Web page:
The face of Turkey’s southeast changes thanks to GAP

DAILY SABAH
Published 09.11.2014 21:42
The face of Turkey’s southeast changes thanks to GAP

Turkey's southeast is witnessing a transformation shaped by the Southeastern Anatolia Project (GAP) that aims to erase the image of underdevelopment long-associated with the region. Economically speaking, it is a humanitarian project that will boost revenues both for itself and Turkey. However, its scope goes beyond that with subprojects focusing on regional population's potential for individual development

The Southeastern Anatolia Project (GAP) was initiated to revive the dormant potential and instill hope into the people of the region.

The ongoing project aimed to restore agricultural growth in the region, first and foremost, when it was first developed. It sought to improve the lives of the underprivileged residents of the southeast through economic development driven by enhanced agriculture.

In the two decades since its inception, GAP proved to be the main factor behind improvements in education, health, social life, and more in southeastern Turkey. Thanks to investments in social sectors, the region has even surpassed other regions in some social fields.

Education lies at the heart of social development. To that end, GAP sought to have more children attending school. In the face of poverty, many families had to force their children to drop out after graduating from primary school, to earn a living for the family.

From 2001 to 2013, attendance rates at schools significantly rose in the region. Preschool attendance rose to 44.1 percent from 3 percent while primary school attendance rose to 98.5 percent from 94 percent and middle school attendance to 53.2 percent from 27.3 percent.

The southeast once lacked teachers due to the low number of schools. In the framework of GAP's education sector, the number of teachers allocated to the region has increased.

With the purpose of encouraging attendance for students living in villages, who have to travel to schools in cities where middle schools are located, dormitories were built across the region with a capacity of 19,920 students between 2008 and 2013.

As for higher learning, six new universities were opened in the region, thus, all nine provinces in the GAP region now have higher learning institutions. GAP also funded universities with TL 1.2 billion as part of a five-year action plan launched in 2008. Thirty-nine institutions, including new faculties, institutes and colleges, were opened. Existing universities were modernized and the quota of students admitted to universities was increased to boost higher learning. GAP also funded the construction of university dormitories with a capacity accommodating 9,100 students, with more dormitories being built in the future. The project reached out to 1,500 impoverished female university students in the region, providing them with scholarships. The amount of scholarship money allocated to the region has reached TL 12 million.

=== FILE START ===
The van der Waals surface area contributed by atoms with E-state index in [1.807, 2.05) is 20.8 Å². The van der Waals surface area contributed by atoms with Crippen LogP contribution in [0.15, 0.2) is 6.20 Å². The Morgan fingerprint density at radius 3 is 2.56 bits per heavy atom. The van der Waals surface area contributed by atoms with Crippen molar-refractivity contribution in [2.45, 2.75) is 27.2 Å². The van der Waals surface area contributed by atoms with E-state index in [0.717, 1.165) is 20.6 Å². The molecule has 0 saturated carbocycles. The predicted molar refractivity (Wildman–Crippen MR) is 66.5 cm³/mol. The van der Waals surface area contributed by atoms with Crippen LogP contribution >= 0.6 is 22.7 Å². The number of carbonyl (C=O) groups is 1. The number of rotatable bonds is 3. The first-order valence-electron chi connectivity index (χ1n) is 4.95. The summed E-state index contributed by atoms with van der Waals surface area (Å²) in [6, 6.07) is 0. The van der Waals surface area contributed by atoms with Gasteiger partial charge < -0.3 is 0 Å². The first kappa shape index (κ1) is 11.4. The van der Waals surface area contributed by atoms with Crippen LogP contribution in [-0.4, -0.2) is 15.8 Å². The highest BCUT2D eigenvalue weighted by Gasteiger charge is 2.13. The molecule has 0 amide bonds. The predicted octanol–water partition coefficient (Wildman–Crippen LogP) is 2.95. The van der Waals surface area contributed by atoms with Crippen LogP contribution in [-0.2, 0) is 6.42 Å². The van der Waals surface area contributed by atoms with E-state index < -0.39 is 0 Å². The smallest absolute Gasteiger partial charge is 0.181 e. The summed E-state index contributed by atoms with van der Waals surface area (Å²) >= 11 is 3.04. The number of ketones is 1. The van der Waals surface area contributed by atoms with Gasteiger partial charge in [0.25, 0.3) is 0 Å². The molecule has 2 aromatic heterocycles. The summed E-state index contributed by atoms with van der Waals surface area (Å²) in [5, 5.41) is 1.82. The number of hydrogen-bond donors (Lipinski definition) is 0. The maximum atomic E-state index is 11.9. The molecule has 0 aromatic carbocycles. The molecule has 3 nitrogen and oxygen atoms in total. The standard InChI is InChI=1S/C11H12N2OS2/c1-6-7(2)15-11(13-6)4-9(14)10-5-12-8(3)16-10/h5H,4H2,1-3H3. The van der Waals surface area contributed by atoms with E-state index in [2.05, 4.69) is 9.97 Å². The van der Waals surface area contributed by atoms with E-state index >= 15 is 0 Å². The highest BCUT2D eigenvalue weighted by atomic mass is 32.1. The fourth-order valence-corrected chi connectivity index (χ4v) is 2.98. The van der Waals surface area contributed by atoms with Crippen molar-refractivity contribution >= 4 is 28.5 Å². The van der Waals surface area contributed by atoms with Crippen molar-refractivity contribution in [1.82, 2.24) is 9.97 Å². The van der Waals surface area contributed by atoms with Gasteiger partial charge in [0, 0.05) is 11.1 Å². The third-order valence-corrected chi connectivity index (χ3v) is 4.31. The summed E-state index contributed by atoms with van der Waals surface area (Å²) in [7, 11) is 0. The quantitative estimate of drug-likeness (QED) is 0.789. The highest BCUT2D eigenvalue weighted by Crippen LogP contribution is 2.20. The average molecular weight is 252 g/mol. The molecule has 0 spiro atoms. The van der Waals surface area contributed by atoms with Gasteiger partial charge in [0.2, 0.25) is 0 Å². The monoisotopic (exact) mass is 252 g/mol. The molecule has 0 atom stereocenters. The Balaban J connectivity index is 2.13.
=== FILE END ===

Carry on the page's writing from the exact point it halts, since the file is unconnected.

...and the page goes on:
Southeastern Turkey also witnessed an overhaul in its healthcare. The number of hospital beds was increased, hospitals were modernized and eventually, public health was improved. In 2007, there were only 96 hospitals in the region. By 2012, this number had risen to 120 and the number of hospital beds to 15,682 from 9,980.

The Social Support Program (SODES) is another leg of social development in the GAP project. About TL 420 million were earmarked for 3,242 projects between 2008 and 2013. The projects include those seeking to boost employment, social inclusion, cultural and artistic activities and sports activities.

The Turkish Public Employment Agency (İŞKUR) launched 9,005 courses between 2008 and 2014 to increase participation in the workforce with 207,836 people in the region benefitting from these courses that paved the way for steady employment.

Looking to improve the quality of life for women, children, youth, the handicapped and senior citizens, GAP funded youth and social service centers. To encourage children to read books, 12 Children Development Centers were opened. Education programs in Youth and Culture Houses in nine provinces that the GAP covers reached out to 175,000 youth who participated in social, cultural and sporting events.

Multi-Purpose Community Centers (ÇATOM) are an important component of social development. Their number in the region currently stands at 44. In these centers particularly catering to women, lifelong learning courses, panels and conferences are held. Women are informed about their rights, laws, health issues, childcare et cetera. Literacy classes are also offered at ÇATOM as well as classes on sewing, handcraft, hairdressing and similar subjects to help women to make a living on their own. They also serve as an intermediary for women entreprenurs seeking microloans. Every year, about 200 women find employment after completing the courses offered by ÇATOM and at least 10 women start out their own businesses. More than 15,000 people attend ÇATOM programs every year.

Housing is another section of GAP's social development plans. Urban development in the region was stunted in the region for years. State-run housing authority TOKİ constructed 12,321 affordable flats between 2008 and 2014 for poor families and more than 30.000 flats will be completed in the near future.

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